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SALT LAKE CITY -- According to polls, the public is clamoring for ethics reform on Utah's Capitol Hill, and lawmakers say they're listening. Now three days into the legislative session, some of the challenges to reform are emerging.
Take, for example, the issue of an ethics commission. There's already a citizens petition effort to create one, along with other proposals -- including a new one unveiled Wednesday.
Under that proposal, the public wouldn't be allowed to view or hear ethical complaints against Utah state lawmakers unless four of five political appointees determined a violation occurred.
Senate Joint Resolution 3 was introduced Wednesday by Sen. John Valentine, an Orem Republican. The resolution is modeled on a judicial conduct commission. It calls for the creation of an independent ethics commission of three retired judges and two former lawmakers.
The commission would meet behind closed doors to review ethical complaints against lawmakers. They would have no disciplinary powers but would decide if a legislative committee should review the complaint.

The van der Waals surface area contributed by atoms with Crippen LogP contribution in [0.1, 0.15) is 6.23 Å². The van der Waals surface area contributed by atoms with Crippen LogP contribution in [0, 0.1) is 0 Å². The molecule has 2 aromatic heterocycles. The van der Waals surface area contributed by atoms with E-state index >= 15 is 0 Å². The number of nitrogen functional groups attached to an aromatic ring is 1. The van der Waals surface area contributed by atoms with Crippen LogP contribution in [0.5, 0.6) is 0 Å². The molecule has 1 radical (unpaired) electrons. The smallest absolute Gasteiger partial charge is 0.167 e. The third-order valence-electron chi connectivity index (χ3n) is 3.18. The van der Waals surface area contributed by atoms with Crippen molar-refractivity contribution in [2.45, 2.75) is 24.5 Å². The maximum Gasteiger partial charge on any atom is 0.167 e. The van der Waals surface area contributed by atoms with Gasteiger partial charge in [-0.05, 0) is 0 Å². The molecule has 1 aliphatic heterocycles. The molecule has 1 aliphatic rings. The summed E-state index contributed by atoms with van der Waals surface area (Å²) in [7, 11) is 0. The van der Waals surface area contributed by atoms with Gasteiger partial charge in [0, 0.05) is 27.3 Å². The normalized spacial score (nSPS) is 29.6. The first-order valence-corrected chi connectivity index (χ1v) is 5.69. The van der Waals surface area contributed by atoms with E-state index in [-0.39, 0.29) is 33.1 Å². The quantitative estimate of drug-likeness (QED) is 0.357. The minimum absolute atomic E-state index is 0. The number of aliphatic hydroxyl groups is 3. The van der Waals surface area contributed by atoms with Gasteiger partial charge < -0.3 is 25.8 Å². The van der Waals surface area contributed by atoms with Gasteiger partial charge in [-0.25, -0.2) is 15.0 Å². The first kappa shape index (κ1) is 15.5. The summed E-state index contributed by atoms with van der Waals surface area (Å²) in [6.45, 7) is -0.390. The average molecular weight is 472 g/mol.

"What we're saying is you go and you investigate. You find out if there is value and validity in the allegations. If there is, then it's all open to the public," Valentine says.
Anyone who disclosed the existence of the complaint would be found in contempt of the Legislature, and that complaint would immediately be dismissed by the commission the legislation would create.
Being found in contempt is punishable by up to 30 days in jail and a $1,000 fine.
The resolution has the support of GOP leaders in the House and Senate that control the Legislature.
"I don't believe anyone thinks it's fair to have someone convicted by malicious allegations that have no basis in fact," said Senate President Michael Waddoups, R-Taylorsville.
According to the resolution, complaints couldn't be filed for 60 days before a primary or general election, eliminating four months out of the year for the public to have their grievances heard in election years.
The proposal also limits who can file an ethics complaint. It would only allow registered voters to do so, and two or more people would have to join together to file a complaint. State lawmakers filing a complaint wouldn't need to have actual knowledge of wrongdoing, but the public would.
"I think it's unacceptable. It's a sham," said Utahns for Ethical Government spokeswoman Dixie Huefner. "It appears very removed from public scrutiny."
In an e-mail sent to KSL News Wednesday, Huefner's group said it appears "the fox is guarding the henhouse" and urged Utahns to sign its petition. [CLICK HERE to read Utahns for Ethical Government's entire statement]
Story compiled with contributions from John Daley and AP writer Brock Vergakis.